IRS Announces New Corrective Procedure for Failure to Adopt a Plan Restatement

By Joshua A. Diveley

Retirement plan sponsors that adopted a defined contribution plan document pre-approved for use by the IRS generally must restate their plan in full every six years. The next restatement deadline is April 30, 2016. If a plan sponsor does not adopt a restated plan document by the deadline, the plan is considered disqualified and is no longer entitled to tax-favored treatment. This may reduce the permissible deduction for contributions to the plan and make it harder for employees to save for their retirement and make tax-favored rollovers of distributions to other plans or individual retirement accounts.

Previously, the only way an employer could correct a failure to adopt a pre-approved plan by the deadline was to complete a submission under the Voluntary Correction Program. A new option allows a financial institution or service provider to request a closing agreement on behalf of plan sponsors. These would be similar to a group submission under the VCP, but under these closing agreements the organization doesn’t need to have made a systemic error.

For more information regarding the new corrective option, see:

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What Type of Retirement Plans Should Employers Consider?

An Employee Benefits FAQ with Joshua A. Diveley.

With respect to qualified retirement plans, there are generally two types of plans to consider, one being the defined benefit plan and the other being a defined contribution plan.

A defined contribution plan is just that, it defines what the employer and you as the employee are going to contribute to the plan. What you end up getting at retirement is going to depend on what your contributions are and what those market returns are. If it does well, you have more. If it does not-so-well, you have less.

A defined benefit plan is going to be one in which the amount contributed each year is going to vary based on what the end benefit is going to be, so, regardless of what the market returns are, you are still going to know as an employee what your benefit is going to be when you retire. For example, you plan may say that at retirement if you have worked there for 20 years you will receive a 50% compensation benefit based on the average compensation over the last 3 years. So that would be an example of a defined benefit.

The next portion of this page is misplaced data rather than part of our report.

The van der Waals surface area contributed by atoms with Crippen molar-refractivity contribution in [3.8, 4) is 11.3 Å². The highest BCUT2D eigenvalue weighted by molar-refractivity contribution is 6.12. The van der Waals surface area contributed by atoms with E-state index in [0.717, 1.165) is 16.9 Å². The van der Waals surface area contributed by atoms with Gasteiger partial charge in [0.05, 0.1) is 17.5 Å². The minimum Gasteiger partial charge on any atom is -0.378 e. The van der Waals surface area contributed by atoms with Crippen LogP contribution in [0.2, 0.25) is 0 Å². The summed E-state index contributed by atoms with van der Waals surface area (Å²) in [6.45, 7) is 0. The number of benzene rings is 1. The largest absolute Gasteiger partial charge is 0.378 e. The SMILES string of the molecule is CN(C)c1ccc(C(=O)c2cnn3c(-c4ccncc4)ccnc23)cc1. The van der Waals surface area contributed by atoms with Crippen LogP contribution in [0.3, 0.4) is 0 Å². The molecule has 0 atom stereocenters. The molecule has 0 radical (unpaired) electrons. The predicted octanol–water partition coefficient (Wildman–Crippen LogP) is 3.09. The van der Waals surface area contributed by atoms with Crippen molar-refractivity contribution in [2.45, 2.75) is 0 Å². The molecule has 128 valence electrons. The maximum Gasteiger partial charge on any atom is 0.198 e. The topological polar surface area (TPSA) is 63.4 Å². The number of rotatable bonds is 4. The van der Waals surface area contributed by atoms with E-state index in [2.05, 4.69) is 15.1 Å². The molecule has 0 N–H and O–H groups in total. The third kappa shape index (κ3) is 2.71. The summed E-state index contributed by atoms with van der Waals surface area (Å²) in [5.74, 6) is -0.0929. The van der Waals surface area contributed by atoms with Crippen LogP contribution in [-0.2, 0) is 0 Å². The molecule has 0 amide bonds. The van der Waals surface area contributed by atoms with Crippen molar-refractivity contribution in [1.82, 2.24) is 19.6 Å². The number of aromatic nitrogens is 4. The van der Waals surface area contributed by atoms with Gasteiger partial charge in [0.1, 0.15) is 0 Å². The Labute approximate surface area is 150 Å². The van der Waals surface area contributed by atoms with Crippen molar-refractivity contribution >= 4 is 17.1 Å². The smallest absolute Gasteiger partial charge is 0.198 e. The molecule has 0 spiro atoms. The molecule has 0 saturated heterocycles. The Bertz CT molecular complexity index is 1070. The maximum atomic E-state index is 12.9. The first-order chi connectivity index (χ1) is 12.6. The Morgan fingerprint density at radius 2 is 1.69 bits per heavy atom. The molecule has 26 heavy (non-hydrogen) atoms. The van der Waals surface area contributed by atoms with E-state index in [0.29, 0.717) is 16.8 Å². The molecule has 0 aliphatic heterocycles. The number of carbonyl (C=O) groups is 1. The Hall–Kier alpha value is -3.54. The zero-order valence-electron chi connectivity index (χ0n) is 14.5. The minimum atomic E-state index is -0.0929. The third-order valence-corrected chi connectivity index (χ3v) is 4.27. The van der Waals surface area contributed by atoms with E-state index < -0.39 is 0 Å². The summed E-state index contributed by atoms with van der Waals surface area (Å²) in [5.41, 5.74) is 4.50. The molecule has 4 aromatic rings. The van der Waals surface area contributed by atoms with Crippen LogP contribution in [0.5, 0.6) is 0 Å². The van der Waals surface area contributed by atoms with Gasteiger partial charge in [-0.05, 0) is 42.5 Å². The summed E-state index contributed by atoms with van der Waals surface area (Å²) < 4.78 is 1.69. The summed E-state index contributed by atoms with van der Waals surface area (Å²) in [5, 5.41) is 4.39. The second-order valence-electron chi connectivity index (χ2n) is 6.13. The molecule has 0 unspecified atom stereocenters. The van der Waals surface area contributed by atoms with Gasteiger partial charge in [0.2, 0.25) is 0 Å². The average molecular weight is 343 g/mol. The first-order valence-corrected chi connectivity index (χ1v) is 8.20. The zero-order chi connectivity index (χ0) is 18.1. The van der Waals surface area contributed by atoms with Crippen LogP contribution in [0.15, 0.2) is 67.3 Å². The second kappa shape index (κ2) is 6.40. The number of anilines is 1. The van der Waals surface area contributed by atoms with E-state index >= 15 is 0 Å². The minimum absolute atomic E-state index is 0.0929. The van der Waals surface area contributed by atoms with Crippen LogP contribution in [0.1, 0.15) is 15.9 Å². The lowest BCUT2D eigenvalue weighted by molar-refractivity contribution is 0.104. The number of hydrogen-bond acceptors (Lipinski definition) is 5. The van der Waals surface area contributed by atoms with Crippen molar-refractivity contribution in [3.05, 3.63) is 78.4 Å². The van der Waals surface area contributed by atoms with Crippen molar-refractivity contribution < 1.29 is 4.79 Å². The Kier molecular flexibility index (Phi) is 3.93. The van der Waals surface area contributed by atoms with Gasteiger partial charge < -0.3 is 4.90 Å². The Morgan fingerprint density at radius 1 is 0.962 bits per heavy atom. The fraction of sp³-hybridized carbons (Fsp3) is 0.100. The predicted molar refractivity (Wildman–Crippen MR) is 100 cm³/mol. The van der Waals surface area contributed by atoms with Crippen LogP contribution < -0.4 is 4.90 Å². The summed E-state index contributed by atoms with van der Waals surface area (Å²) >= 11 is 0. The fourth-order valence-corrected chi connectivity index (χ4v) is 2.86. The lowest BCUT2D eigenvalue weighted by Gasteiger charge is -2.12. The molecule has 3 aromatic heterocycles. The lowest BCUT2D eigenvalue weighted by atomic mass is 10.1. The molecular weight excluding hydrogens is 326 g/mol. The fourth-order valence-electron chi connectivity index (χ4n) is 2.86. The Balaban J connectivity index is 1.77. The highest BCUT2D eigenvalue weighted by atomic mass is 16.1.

Based on those 2 types of main plans there are a lot of variations within each type.

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IRS Announces Deadline for PPA Restatement for Defined Contribution Retirement Plans

The IRS has issued Announcement 2014-16 indicating that employers sponsoring preapproved defined contribution qualified retirement plans, such as 401(k) and profit sharing plans, will have until April 30, 2016 to restate their plans in their entirety.

The IRS was expected to begin providing approval letters to firms preparing proposed plan documents on or about March 31, 2014. Each employer seeking to rely on those preapproved documents will then have until April 30, 2016 to adopt a restated version of the employer’s plan integrating the specific provisions it elects to have included in the plan. The 2016 deadline marks the end of the current 6-year restatement cycle used by the IRS to make sure plan documents are regularly restated by plan sponsors to comply with changes in law. Preapproved plans have been reviewed by the IRS based on the 2010 Cumulative List of Changes containing updates in the law since the prior restatement period. The current changes will include updates required by the Pension Protection Act (PPA) and Heroes Earning Assistance and Relief Tax Act (HEART).

April 30, 2016 also marks the deadline for employers to submit requests for determination letter for the restated plans, if desired, to confirm that the restatement as drafted based on the options elect is in compliance with law.

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